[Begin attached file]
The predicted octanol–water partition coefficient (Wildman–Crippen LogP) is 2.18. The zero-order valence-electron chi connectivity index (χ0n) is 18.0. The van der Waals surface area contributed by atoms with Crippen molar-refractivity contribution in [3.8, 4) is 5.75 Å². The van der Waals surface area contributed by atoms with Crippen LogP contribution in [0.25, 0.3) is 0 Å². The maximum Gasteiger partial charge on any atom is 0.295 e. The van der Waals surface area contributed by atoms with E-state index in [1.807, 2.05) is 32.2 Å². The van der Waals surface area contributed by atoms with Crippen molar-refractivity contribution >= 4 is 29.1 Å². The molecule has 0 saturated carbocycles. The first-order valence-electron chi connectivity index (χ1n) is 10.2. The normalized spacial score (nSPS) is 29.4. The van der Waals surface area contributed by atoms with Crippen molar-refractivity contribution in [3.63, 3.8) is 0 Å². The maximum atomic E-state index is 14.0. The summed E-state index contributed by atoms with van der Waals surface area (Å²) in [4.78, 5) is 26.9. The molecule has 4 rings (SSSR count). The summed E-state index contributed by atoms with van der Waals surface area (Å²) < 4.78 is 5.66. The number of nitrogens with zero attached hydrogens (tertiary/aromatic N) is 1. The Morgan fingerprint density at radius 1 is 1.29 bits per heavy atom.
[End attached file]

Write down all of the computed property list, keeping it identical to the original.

The predicted octanol–water partition coefficient (Wildman–Crippen LogP) is 2.18. The zero-order valence-electron chi connectivity index (χ0n) is 18.0. The van der Waals surface area contributed by atoms with Crippen molar-refractivity contribution in [3.8, 4) is 5.75 Å². The van der Waals surface area contributed by atoms with Crippen LogP contribution in [0.25, 0.3) is 0 Å². The maximum Gasteiger partial charge on any atom is 0.295 e. The van der Waals surface area contributed by atoms with E-state index in [1.807, 2.05) is 32.2 Å². The van der Waals surface area contributed by atoms with Crippen molar-refractivity contribution >= 4 is 29.1 Å². The molecule has 0 saturated carbocycles. The first-order valence-electron chi connectivity index (χ1n) is 10.2. The normalized spacial score (nSPS) is 29.4. The van der Waals surface area contributed by atoms with Crippen molar-refractivity contribution in [3.63, 3.8) is 0 Å². The maximum atomic E-state index is 14.0. The summed E-state index contributed by atoms with van der Waals surface area (Å²) in [4.78, 5) is 26.9. The molecule has 4 rings (SSSR count). The summed E-state index contributed by atoms with van der Waals surface area (Å²) < 4.78 is 5.66. The number of nitrogens with zero attached hydrogens (tertiary/aromatic N) is 1. The Morgan fingerprint density at radius 1 is 1.29 bits per heavy atom.